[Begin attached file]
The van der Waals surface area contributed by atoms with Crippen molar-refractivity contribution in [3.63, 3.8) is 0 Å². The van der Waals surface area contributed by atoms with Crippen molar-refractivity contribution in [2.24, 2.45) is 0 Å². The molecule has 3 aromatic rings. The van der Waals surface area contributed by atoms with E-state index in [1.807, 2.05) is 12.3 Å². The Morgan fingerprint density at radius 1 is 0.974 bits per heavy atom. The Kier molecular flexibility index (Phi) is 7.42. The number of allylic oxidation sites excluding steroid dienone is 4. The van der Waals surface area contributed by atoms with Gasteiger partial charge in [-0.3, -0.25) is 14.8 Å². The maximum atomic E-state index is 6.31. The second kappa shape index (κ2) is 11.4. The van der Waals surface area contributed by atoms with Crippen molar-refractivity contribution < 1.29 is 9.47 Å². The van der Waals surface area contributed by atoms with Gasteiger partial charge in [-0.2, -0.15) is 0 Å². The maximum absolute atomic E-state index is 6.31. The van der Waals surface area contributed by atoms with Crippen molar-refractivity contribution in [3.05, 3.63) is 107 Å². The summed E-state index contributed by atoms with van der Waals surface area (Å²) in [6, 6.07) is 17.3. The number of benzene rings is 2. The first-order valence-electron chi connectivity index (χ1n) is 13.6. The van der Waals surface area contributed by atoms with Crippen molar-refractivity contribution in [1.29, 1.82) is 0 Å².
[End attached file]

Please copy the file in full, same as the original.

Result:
The van der Waals surface area contributed by atoms with Crippen molar-refractivity contribution in [3.63, 3.8) is 0 Å². The van der Waals surface area contributed by atoms with Crippen molar-refractivity contribution in [2.24, 2.45) is 0 Å². The molecule has 3 aromatic rings. The van der Waals surface area contributed by atoms with E-state index in [1.807, 2.05) is 12.3 Å². The Morgan fingerprint density at radius 1 is 0.974 bits per heavy atom. The Kier molecular flexibility index (Phi) is 7.42. The number of allylic oxidation sites excluding steroid dienone is 4. The van der Waals surface area contributed by atoms with Gasteiger partial charge in [-0.3, -0.25) is 14.8 Å². The maximum atomic E-state index is 6.31. The second kappa shape index (κ2) is 11.4. The van der Waals surface area contributed by atoms with Crippen molar-refractivity contribution < 1.29 is 9.47 Å². The van der Waals surface area contributed by atoms with Gasteiger partial charge in [-0.2, -0.15) is 0 Å². The maximum absolute atomic E-state index is 6.31. The van der Waals surface area contributed by atoms with Crippen molar-refractivity contribution in [3.05, 3.63) is 107 Å². The summed E-state index contributed by atoms with van der Waals surface area (Å²) in [6, 6.07) is 17.3. The number of benzene rings is 2. The first-order valence-electron chi connectivity index (χ1n) is 13.6. The van der Waals surface area contributed by atoms with Crippen molar-refractivity contribution in [1.29, 1.82) is 0 Å².